There are better and worse moments in every relationship, but unfortunately, in the age of the pandemic, the worse ones often prevail. This is especially true for those couples who have lived together in isolation for many days, spending a lot of time together. Being stuck at home is really challenging – both for people in new relationships and for those who were used to only spending a fraction of their busy day with their partner. The constant presence of your loved one may generate difficult communication challenges. One of these, for example, is to reach a consensus on how to live under one roof so that one party does not feel dominated by the other.
Let’s take a look at a young married couple, Antek and Martyna. They’ve been working remotely since the beginning of the epidemic. They have a rather stormy relationship, though they like to call it full of fire. Unfortunately, the subject of the pandemic is a bone of contention. Antek keeps it light. He wears a mask rather negligently, he keeps ripping his gloves when he takes them off. He’s reluctant to disinfect his groceries, but in general, he’s careful. Sometimes he goes for a walk with a friend, but he keeps his distance. Recently, he’s been amusing himself with coronavirus memes. That’s simply how he reacts to stress: by negating it, devaluing it, invalidating it. It’s easier for him when he’s trying to keep up appearances of normality. “I don’t understand my husband’s attitude. He keeps trivialising everything. I disinfect the whole house. I scrub my hands. If I could, I’d douse the flat with bleach every few days. I’m afraid of the coronavirus and especially of Antek bringing it home because of his carelessness. So, when he enters the house, I talk to him as if I'm talking to a child: go to the bathroom, don’t touch your mouth. We had a row lately because he didn’t iron his mask before he left the house. I thought it was unreasonable and, unfortunately, I called him an idiot. I’m losing my temper in this pandemic,” Martyna confesses. Indeed, in extremely stressful situations, our traits become more prominent, which is why we are all a little “too much” – the nervous are too nervous, the careless are too careless. Martyna, pedantic in normal circumstances, during the pandemic goes to extremes of cleanliness. But her relationship is suffering, as she doesn’t leave room for any deviations. Antek either behaves the way she wants him to or has a fight coming. He’s getting tired of it.
Discomforting flashbacks pop up in his head – Martyna has basically been telling him how to behave and treating him like a thoughtless teenager for years. She is a perfectionist and strives for Antek to behave perfectly too, at all costs – to clean like a maid, to speak English fluently or to plank with her every evening. Only when it’s perfect is she happy and calm. If something is not ten out of ten, there’s instant resentment, sadness and a sense of defeat. Antek sees the world a little differently. His maxim is the old Buddhist saying, “When your roof burns down, you have a beautiful view of the sky”. His wife criticises such proverbs harshly: “If your roof burned down, you were probably being irresponsible and in the future, you should use your head more.”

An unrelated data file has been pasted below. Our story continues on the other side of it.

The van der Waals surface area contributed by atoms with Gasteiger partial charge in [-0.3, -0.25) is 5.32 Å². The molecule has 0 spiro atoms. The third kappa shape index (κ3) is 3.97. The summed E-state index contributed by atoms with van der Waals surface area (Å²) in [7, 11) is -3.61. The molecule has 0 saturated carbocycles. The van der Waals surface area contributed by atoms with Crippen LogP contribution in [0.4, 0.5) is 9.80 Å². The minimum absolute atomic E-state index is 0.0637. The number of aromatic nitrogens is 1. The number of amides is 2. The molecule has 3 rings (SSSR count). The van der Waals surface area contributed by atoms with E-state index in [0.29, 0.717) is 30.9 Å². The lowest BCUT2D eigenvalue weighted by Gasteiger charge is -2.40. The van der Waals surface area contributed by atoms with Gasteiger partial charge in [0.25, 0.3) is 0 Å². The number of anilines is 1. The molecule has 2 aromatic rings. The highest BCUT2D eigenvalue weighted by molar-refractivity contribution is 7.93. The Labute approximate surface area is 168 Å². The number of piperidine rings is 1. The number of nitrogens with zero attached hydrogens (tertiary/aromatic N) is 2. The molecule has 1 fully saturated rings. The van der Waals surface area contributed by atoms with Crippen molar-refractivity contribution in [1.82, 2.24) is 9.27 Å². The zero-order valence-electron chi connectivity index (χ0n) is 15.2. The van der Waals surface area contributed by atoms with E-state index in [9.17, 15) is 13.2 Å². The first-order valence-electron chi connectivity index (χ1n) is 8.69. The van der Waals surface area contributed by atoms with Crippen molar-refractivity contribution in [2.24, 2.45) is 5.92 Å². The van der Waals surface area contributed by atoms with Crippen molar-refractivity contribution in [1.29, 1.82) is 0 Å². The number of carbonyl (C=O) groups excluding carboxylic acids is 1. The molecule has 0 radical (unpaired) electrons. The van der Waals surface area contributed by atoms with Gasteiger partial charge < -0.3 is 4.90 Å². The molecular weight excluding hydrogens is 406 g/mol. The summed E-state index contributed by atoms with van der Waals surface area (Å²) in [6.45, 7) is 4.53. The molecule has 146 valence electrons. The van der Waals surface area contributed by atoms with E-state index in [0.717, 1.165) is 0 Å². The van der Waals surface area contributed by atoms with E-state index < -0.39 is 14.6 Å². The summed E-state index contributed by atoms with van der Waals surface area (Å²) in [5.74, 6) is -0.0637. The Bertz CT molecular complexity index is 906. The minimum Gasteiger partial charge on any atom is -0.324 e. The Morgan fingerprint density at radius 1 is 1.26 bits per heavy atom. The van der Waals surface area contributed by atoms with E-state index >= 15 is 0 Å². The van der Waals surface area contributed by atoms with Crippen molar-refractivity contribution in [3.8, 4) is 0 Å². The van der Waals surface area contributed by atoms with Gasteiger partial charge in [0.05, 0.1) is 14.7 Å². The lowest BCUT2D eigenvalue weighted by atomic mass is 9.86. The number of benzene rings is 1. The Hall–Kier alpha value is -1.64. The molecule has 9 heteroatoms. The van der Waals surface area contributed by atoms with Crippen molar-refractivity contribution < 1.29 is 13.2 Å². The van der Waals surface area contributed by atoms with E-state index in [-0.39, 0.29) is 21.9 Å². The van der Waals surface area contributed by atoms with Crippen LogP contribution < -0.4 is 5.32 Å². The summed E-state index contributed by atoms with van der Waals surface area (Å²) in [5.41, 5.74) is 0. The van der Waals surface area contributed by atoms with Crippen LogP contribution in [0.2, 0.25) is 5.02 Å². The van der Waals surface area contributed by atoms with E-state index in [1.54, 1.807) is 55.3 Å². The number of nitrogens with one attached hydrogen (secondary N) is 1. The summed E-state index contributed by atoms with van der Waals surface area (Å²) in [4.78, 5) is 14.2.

How do such messages affect people? Antek feels deep psychological resistance whenever he hears from his beloved that he SHOULD do something. In psychology, a technical term for such a reaction is reactance, i.e. rebellious behaviour towards excessive prohibitions and control. Reactance usually occurs when we feel that our freedom of choice is restricted, when we learn that something is forbidden to us or something is not allowed. The more unbearable we find those prohibitions, the more frustrated we get. And then, even the other party’s sensible arguments don’t work – we want to act in the teeth of them, sometimes even daringly demonstrating our independence. But sometimes a person rebels quite unconsciously, suppressing anger deep inside and remaining calm on the outside. Such repressed anger, according to psychoanalysts, may then suddenly resonate in random reactions such as “ripped gloves” or “an unironed mask”.
Martyna remembers her wild campaign for vegetarianism. Antek sure didn’t suppress anything then. Eventually, she laid down her arms and dropped the subject, but for a long time debated with herself, wondering what to do. This time Antek, who would usually succumb to her expectations, put his foot down. He won’t stop having burgers, end of conversation. Martyna tried all forms of persuasion, from threats to arousing guilt. He didn’t give in. Fortunately, they managed to agree that he will cook for himself, but for her it was poor consolation. Those quarrels made Martyna realise for the first time how difficult it is for her to accept that the character of her partner is made of many different elements and that she doesn’t have to like all of them. Naturally, every person has their own set of unique opinions, so when people start a relationship, clashes on one level or another are inevitable.